When the world turns upside down, startups find themselves on shaky ground. It's like navigating a treacherous mountain pass with no map, no guide, and no sense of direction.
The journey may require a complete overhaul of their operational plan, the painful process of cutting jobs and looking for fundraising opportunities. But startups must face the reality of their situation and take bold action to survive — at least that’s what many VCs keep telling founders around the globe.
Two options to move ahead
In times of crisis, startups should make sure they become either “default alive” or “default investable” as soon as possible, according to Christoph Janz, managing partner of Point Nine Capital.
The default alive mode means companies can survive without raising additional funds. If founders of money-losing companies can’t or don't want to cut costs to break even, they must make sure their metrics are good enough to make VCs want to invest in them.
When deciding to invest, VCs look at different factors — there’s never a simple formula. But Janz believes founders looking to become default investable should keep in mind these three metrics: growth rate, burn multiple, and sales efficiency.
At the same time, legendary Sequoia Capital — in a memo published by The Information — notes that, currently, investors’ focus is shifting to companies with profitability.
“With the cost of capital rising (both debt and equity), the market is signaling a strong preference for companies who can generate cash today,” the firm writes. “Unlike prior periods, sources of cheap capital are not coming to save the day.”
Tracking path to default alive
To weather the global crisis, startups should consider cutting back marketing expenses, PR and SaaS spending, as well as random incidental spending on perks and parties. In some cases, however, letting people go is the only available option to save money, as payroll costs are the most likely source of a high burn scenario.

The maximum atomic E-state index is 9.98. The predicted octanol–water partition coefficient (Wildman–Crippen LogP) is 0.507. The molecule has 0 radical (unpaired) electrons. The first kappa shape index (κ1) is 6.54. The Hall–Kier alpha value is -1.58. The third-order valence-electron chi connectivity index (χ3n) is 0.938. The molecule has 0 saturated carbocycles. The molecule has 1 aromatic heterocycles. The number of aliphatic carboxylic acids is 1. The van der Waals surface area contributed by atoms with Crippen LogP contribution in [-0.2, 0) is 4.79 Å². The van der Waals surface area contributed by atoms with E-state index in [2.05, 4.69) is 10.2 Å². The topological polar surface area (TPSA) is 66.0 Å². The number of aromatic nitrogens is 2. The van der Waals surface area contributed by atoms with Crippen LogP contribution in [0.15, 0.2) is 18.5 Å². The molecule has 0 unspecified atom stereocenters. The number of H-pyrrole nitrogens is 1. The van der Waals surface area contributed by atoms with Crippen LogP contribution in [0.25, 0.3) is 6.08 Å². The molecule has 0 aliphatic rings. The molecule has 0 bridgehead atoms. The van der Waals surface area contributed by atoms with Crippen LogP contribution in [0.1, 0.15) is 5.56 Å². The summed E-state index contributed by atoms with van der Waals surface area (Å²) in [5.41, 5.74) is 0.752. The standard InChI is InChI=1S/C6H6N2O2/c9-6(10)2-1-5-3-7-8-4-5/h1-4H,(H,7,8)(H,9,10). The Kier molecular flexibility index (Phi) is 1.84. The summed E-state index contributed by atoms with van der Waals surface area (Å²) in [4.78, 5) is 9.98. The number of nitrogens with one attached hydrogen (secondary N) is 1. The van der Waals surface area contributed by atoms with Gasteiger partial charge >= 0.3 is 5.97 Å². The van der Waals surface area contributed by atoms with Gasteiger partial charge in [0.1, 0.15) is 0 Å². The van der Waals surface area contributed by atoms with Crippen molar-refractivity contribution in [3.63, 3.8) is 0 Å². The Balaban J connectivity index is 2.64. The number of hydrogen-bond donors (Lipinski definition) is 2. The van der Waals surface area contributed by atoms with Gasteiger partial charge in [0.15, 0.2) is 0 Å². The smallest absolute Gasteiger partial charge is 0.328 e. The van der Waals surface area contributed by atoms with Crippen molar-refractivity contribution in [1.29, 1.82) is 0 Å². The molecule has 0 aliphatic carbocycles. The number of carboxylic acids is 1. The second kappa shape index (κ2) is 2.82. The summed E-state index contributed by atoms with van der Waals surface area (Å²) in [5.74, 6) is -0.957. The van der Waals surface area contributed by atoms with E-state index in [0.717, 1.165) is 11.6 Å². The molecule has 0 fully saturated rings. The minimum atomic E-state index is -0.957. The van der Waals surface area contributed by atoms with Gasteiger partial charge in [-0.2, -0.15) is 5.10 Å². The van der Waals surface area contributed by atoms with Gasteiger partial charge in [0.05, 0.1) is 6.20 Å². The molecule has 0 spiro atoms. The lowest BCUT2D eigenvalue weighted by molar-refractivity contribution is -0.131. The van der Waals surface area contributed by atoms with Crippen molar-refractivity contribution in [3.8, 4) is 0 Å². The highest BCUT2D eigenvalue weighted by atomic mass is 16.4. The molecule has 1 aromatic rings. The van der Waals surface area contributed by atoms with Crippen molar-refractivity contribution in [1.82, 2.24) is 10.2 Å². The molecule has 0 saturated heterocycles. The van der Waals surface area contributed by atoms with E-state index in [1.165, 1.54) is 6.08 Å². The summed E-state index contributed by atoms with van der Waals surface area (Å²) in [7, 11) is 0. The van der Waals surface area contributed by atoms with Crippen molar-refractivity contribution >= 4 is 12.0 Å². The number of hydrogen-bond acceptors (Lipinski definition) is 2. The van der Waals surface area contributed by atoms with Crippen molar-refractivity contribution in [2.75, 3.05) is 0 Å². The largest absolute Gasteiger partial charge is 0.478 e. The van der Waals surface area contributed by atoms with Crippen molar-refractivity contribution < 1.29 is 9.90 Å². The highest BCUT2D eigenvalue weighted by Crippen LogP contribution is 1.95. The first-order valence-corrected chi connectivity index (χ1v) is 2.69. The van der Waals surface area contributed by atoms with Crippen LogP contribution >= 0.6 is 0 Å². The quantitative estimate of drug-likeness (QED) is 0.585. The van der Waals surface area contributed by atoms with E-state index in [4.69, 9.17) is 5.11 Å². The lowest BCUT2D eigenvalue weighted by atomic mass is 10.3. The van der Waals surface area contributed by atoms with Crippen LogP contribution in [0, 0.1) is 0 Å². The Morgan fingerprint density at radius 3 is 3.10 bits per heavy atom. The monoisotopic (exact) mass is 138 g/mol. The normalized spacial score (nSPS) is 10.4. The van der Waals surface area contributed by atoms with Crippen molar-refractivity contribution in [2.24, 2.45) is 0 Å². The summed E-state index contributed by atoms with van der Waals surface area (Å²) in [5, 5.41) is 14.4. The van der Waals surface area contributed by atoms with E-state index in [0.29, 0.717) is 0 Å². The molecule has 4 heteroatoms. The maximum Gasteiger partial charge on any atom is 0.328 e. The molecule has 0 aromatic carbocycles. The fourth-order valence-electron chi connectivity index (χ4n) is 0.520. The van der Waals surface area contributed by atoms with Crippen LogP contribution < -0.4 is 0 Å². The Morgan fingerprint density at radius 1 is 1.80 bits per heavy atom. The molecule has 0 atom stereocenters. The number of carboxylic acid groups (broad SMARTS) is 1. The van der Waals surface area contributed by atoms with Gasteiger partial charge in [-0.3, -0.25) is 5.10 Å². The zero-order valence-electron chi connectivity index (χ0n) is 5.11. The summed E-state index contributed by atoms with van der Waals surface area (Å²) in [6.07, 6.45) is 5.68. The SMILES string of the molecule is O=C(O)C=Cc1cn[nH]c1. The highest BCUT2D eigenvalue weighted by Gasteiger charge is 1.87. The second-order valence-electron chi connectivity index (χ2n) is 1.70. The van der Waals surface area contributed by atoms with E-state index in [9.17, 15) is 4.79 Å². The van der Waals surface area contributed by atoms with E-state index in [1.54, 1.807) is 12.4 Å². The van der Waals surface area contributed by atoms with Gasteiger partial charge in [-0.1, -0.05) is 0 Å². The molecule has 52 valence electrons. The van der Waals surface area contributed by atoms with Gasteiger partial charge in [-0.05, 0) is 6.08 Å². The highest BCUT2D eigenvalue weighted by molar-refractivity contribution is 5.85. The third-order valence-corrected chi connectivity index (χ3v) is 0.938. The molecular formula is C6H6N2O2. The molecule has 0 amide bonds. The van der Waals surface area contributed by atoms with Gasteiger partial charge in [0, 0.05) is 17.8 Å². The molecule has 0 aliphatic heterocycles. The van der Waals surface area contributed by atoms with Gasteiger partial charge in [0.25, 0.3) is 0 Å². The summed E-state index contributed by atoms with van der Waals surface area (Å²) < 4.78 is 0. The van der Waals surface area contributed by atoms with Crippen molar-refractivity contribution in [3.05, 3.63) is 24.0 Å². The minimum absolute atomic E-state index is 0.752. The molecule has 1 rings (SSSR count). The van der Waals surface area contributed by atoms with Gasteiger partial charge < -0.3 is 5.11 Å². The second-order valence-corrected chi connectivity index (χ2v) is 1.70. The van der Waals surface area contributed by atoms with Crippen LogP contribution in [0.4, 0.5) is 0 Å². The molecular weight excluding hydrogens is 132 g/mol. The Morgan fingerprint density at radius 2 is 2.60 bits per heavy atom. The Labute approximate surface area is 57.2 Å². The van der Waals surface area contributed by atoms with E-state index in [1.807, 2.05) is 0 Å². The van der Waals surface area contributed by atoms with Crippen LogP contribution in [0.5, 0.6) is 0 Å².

If cutting jobs is necessary, it's best to make deeper cuts and lay off more aggressively rather than doing it incrementally, according to Bob Sutton, a professor of organizational behavior at Stanford University. Although a single deep cut is hell, it is a better alternative than wave after wave of smaller cuts, he says.
“One of the worst things a boss or company can do is to make constant cuts at seemingly random intervals, as it causes people to live in a constant state of fear as they wait for the other shoe to fall,” Sutton says.
Dragging things out is an especially bad strategy if a startup has less than three months of cash, according to Y Combinator. “If you are in this state, it is immediately necessary to lay off your employees and give them severance, pay down your obligations, and use your remaining cash for shutdown costs,” writes Y Combinator in its address to founders.
“If you don't do this and instead end up with zero cash and outstanding payroll, tax or other obligations, things will get very bad,” the address reads.
At the same time, Mike Volpi, partner at Index Ventures, believes that, before blindly cutting spending, it’s important to be strategic and deliberate.
“Today’s environment requires subtle and precise control and management of the business,” Volpi writes in a letter published by TechCrunch. “The first step in navigating through stormy waters is to make a cold, hard assessment of your business.”
Then, Volpi says, founders can decide on the next steps: Staying aggressive if they have 2+ years of runway, or if it’s less, prioritizing ruthlessly.
In any case, founders should make sure to communicate plans with the employees so they understand that each action is deliberate. “Even if things go poorly, behave in a way you would be proud of,” writes YC.
If there’s no way to either break even or raise more money, founders can seek an exit. “When you can’t quite make it to product-market fit, there’s a third choice that too many entrepreneurs, and their investors, overlook: selling out,” says Kittu Kolluri, founder and managing director of Neotribe Ventures.
According to Kolluri, founders often feel they have to become a unicorn, but in reality, sometimes playing the short game delivers more value to founders, investors, employees and the acquiring company than the long game ever could.